Q&A with author Elizabeth Cobbs
You are a historian with four non-fiction books to your name. Why did you decide to tackle the story of Alexander Hamilton and Elizabeth Schuyler in fiction?
Novels reveal emotional truths that history cannot. I enjoy writing fiction because, when I wear my non-fiction hat, I can rarely assert how a person truly felt. Most emotions are repressed, hidden, secret, or obscure even to the protagonist. Writing fiction allows me to go deeper than I can legitimately go in the role of professional historian.
Is it harder to write fiction or easier? What are the advantages?
They are challenging in very different ways. Writing fiction is faster and easier, because one can make stuff up! Non-fiction must be exhaustively researched and painstakingly documented. At the same time, fiction is also much harder. The standard for good writing is higher. If a protagonist breaks character in a single gesture, the illusion is spoiled. If prose bogs down, the reader feels no obligation to slog through for the facts.
But there are great advantages as well. Every professional historian struggles to help readers see that the past was not predetermined. History could have happened very differently. The North could have lost the Civil War. Fiction allows an author to achieve what the non-fiction writer can never do completely: begin when the future was still a mystery and allow a reader to experience the suspense as it unfolded.
What was Elizabeth Schuyler like and what do we know about her from the historical record?
Elizabeth Schuyler flits like a deer through the thicket of facts surrounding Alexander Hamilton. He wrote a dozen letters for each she wrote him and many no longer exist. At no point did she document the deep wounds that his infidelity, political quarrels, and duel with Aaron Burr surely inflicted on her. We know from the few letters that do exist, and from what others wrote, that she was bright, spirited, adventurous, and compassionate. We know, for example, that the Iroquois named her “One-of-Us” when she was thirteen, but not what she did to win their admiration.
We also know she had eight living children and one miscarriage, but nothing in the record tells us why the longest lapse in her childbearing occurred during the exact period that her husband plunged into a fateful, illicit affair. Was she trying to space her pregnancies? Was Hamilton tempted because Eliza didn’t want her mother’s record of fifteen children, half of whom died?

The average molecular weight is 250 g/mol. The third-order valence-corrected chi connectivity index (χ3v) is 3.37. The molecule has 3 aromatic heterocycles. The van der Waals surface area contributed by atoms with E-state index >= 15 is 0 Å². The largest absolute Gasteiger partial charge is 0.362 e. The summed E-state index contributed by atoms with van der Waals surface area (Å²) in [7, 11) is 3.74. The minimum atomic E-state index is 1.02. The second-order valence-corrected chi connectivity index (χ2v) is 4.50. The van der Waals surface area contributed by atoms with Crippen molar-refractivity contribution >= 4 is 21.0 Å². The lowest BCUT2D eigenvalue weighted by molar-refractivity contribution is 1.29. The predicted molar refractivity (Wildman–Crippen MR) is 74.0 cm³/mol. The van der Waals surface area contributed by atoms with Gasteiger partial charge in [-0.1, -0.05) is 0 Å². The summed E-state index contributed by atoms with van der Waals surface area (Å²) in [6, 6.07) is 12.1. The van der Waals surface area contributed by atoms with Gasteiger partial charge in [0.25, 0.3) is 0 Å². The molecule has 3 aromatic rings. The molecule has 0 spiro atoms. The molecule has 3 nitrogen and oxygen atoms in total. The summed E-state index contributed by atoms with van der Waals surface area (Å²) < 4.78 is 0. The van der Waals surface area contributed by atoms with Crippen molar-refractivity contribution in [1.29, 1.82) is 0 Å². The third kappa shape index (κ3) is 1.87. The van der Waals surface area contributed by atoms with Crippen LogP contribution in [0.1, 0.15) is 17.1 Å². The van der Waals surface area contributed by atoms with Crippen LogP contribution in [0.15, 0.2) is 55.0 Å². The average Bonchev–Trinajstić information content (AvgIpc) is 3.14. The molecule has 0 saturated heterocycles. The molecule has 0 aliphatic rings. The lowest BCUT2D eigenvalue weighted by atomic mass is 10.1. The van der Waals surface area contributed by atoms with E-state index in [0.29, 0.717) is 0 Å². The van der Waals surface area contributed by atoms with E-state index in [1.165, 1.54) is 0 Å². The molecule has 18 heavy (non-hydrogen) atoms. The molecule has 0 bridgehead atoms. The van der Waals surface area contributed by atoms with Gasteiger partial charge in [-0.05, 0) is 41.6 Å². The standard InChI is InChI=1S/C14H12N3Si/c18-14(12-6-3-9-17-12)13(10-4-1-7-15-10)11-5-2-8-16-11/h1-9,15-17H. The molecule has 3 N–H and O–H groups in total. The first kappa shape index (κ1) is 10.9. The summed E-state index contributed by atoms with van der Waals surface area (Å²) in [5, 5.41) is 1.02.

Why did Elizabeth Schuyler stand by her husband in the face of his affair with Maria Reynolds?
Historians are baffled as to why, when Alexander told the whole world in graphic detail how he had betrayed his wife, she stood by him and even bore him two more children (the youngest was two at his death). How could she look him in the face? How did she recover her dignity? Is it merely a coincidence that Eliza plunged into public service immediately after the affair was exposed, perhaps to build a life and identity outside her marriage? History cannot answer such questions with certainty, but a novelist can use the bare facts to envision a full-blooded, courageous woman who was not a mere foil for her illustrious husband.
Why do you think Alexander Hamilton is having such a moment right now?
At a time when politics seem more baffling, contradictory, and troubling than ever, Americans long to recover a sense of themselves as a people. Was the past so different from today? Why did our founding fathers and mothers fight so hard to make this country? What did they love about it? And why was “honor” so important then, when politicians seem to have so little now? Alexander Hamilton symbolizes the possibilities and contradictions of our past, while illuminating the great loves—of country, truth, justice, and family—that are America’s brightest dream of itself.
Alexander Hamilton was an orphan, bastard, and immigrant. He wanted to change the world that excluded men like him, and he did. He is the quintessential American—and a hopeful role model—for our times. Elizabeth Schuyler symbolizes the generous native-born citizen, willing to give him a chance and welcome him into her heart.
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The Hamilton Affair: A Novel
By Elizabeth Cobbs
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